Mike Hsiung interviews Greg Corso


I recently took a trip up with buddy Greg Corso to the 2008 APE Expo in San Francisco.  His book And How? received the 2006 Xeric Grant. This interview was conducted driving back from APE while on lots of Monster Energy drinks.  That’s why there are so many run-on sentences.

Alright, in the car with Greg . . .Corso?
Yeah that’s it.

We’re driving back to LA from Sf, it’s going to be a five hour interview, and I’m not transcribing all of this. . . so don’t worry

You’re just gonna take the best parts. 

My first question for you would be, which is the lamest question everybody asks and hates answering, which is how did you start doing And How?, and how did you start doing comics?

I started drawing comics since I was a kid. So I dunno know I just been drawing forever and just took it serious like in college and tried to be . . . I always drew the superhero stuff as a kid, and like wasn’t into it for a long time and then I got back into more interesting serious comic type of stuff like more indie markets and totally abandon any kind of superhero kind of thing and that was what i was into in terms of art more serious artsy stuff and movies and that type thing so i just tried to do THAT …and um apply it and And How was the first book I did, kind of not getting back into that art. 

And how 
did the idea for And how? develop and how did you start on that project?
I thnk it started with a few drawings and it ended up being the first few pages and i just developed the story from there and it took a long time. I worked on it for . . . off and on for a couple years and then finally published it.  And then i did a small print by myself and then re-did it with the Xeric grant after I fixed some stuff. It was a long process.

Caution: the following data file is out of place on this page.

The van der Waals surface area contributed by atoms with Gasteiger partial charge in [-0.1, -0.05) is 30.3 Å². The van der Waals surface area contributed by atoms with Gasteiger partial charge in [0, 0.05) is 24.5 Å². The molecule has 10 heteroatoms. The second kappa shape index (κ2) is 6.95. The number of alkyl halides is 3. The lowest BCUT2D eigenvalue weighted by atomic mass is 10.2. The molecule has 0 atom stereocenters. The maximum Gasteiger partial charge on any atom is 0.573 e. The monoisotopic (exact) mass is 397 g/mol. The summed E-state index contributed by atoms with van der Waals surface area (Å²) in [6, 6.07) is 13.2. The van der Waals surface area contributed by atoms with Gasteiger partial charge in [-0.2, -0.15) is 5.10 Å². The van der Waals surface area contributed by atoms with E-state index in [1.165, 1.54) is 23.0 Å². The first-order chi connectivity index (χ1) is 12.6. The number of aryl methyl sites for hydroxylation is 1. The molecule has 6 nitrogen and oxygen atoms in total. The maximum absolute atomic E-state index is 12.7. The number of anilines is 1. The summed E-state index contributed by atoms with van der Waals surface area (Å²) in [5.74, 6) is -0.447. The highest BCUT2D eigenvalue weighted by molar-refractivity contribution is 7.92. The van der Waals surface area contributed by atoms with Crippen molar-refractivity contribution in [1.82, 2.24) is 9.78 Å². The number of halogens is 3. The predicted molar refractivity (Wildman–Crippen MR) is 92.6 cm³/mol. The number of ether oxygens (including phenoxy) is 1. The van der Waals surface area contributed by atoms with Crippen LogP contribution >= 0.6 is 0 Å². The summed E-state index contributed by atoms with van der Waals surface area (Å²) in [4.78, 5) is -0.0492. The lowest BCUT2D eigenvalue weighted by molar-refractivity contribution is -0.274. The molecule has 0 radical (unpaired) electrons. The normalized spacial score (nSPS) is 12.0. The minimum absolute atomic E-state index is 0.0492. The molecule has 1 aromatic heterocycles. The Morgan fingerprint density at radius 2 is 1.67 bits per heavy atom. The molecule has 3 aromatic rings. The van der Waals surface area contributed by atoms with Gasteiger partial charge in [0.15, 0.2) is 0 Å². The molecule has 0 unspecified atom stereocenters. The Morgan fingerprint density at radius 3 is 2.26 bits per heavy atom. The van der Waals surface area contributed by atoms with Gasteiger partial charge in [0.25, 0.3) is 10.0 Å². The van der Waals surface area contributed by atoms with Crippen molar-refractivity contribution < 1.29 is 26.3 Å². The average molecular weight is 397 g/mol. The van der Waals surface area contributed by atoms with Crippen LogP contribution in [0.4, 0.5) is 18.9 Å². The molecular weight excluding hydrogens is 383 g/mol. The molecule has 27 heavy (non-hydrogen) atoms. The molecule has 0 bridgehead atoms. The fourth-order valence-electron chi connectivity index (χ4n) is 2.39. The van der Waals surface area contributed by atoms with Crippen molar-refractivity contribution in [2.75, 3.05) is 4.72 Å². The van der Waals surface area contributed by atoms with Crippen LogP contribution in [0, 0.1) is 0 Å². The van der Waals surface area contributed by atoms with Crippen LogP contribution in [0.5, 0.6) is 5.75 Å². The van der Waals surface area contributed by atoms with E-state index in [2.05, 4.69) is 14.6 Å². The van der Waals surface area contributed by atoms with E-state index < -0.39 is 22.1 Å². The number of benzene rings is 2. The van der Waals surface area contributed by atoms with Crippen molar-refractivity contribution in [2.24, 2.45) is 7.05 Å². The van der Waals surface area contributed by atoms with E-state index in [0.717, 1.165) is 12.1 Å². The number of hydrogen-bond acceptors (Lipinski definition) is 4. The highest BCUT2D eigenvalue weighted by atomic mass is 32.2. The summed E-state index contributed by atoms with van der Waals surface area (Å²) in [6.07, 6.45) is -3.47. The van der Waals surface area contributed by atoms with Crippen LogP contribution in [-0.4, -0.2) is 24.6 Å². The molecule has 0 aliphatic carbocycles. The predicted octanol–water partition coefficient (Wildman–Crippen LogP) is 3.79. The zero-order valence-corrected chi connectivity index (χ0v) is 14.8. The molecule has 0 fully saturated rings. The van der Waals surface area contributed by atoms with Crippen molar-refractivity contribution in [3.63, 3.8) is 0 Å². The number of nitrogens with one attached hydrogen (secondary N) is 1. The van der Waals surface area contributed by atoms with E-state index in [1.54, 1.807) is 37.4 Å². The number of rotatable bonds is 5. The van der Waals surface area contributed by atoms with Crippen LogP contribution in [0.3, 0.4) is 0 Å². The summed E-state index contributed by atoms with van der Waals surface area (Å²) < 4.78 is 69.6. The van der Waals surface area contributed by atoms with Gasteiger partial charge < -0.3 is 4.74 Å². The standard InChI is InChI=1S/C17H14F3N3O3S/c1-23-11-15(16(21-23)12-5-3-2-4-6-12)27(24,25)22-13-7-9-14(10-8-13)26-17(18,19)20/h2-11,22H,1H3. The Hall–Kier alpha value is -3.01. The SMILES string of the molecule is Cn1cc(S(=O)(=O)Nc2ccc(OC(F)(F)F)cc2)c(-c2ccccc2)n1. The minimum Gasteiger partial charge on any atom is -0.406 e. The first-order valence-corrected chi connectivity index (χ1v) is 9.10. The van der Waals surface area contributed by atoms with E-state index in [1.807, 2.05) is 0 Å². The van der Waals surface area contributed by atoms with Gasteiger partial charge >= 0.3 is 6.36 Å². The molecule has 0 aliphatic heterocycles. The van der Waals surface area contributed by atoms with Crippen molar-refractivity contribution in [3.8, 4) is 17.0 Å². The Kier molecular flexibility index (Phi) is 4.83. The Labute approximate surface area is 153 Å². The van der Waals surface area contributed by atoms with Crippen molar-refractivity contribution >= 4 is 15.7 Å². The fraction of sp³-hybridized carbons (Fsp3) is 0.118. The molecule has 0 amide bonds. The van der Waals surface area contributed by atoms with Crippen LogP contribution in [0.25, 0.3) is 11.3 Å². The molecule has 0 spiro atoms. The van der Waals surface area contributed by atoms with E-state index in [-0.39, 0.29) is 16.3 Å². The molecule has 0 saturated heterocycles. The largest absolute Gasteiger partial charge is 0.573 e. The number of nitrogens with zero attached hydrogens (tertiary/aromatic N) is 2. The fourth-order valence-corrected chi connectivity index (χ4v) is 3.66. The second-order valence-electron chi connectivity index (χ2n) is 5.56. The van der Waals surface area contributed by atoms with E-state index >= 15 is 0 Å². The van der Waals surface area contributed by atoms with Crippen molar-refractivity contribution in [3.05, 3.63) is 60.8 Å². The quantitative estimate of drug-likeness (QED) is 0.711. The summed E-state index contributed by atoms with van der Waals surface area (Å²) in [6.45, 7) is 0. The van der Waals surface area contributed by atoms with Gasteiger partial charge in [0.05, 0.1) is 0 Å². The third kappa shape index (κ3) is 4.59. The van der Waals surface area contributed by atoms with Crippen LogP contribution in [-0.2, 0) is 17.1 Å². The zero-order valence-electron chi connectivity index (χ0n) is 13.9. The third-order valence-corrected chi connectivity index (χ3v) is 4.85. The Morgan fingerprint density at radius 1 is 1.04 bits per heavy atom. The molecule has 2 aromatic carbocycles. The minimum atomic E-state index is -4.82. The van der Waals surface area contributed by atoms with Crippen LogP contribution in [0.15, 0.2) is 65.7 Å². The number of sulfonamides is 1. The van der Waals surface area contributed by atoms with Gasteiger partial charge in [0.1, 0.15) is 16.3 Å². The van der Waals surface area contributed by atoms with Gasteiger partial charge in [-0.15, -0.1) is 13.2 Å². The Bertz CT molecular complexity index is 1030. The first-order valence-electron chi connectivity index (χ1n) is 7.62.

So for those who don’t know Greg received the Xeric grant in 1980 [laughter] just kidding

2007 ?[laughter]
2006 actually

Okay 2006.  So what exactly is it and who the FUCK is Xeric?
Yeah it ‘s um Ian Xeric from 90210.


It’s the (i’m chewing gumy candy right now) it’s the um… Peter Laird is the creator of the Teenage Mutant Ninja turtles, maybe you’ve heard of it? It’s kinda of a big deal…

ha ha..yes

He started a foundation to help up and coming independent artists and comic creators ..
but you’re not handicap?

No…no I’m not. 

i thought it was a foundation for handicap in-need artists

No, no, no it’s for washed up artists. So you can apply and what they end up doing is givIng out a few grants a year to these independent artist and basically pay for them to self publish, take care of the printing costs, advertising costs and all that kind of stuff.

and um how did you find out about the grant? through school?

Um no…i found out about it actually at APE 5 or 6 years ago…and then I was like okay that’s rad and always had that in the back of mind … and when i finally finished something big and really wanted to publish it. I was like ‘oh well that exists!’which is awesome and so i applied at the 5 minutes before the deadline.  i was at the post office like literally sending it the day it had to be postmarked at 4 … and i was like THIS IS STUPID WHY AM I WASTING MY TIME.


So tell us how you would describe Any How? and the themes? and explain the title because when I heard it I thought of the Little Rascals.

Yeah i have no idea what you’re talking about … it’s really hard for me to talk about it because people ask that and i just really start talking for 10 minutes without using a verb or a noun.. it’s hard to describe and the title comes from the saying and essentially is emphasizing nothing which kind of what the book is about in some ways, and some ways it’s not. 


(Interview by Michael Hsiung)



Filed under art, interviews

2 responses to “Mike Hsiung interviews Greg Corso

  1. Pingback: Powderfinger Books » Blog Archive » news?

  2. Xeric Foundation lists Greg’s name as Gregory, Gregory Corso. I was floored. What the fuck was Gregory Corso doing finishing up a graphic novel in 2006. What the fuck was Corso even doing breathing in 2006. Because, you may know, the famous, youngest Beat poet died January 17, 2001, at age 70. That’s why I use my full name: first, middle and last. If you threw a rock in any direction, changes are good you’d bean a Mike, or Michael, Castro: literary handles I’ve used, then abandoned because if you googled there are other writers and artists I didn’t want to be confused with. Even Michael P. doesn’t cut it. Greg, don’t you get that a lot, too? When are They just going to get on with it and stamp our own, unique,numbers onto our foreheads so that we can become the individuals we keep whining to be? Ironic, ain’t it?

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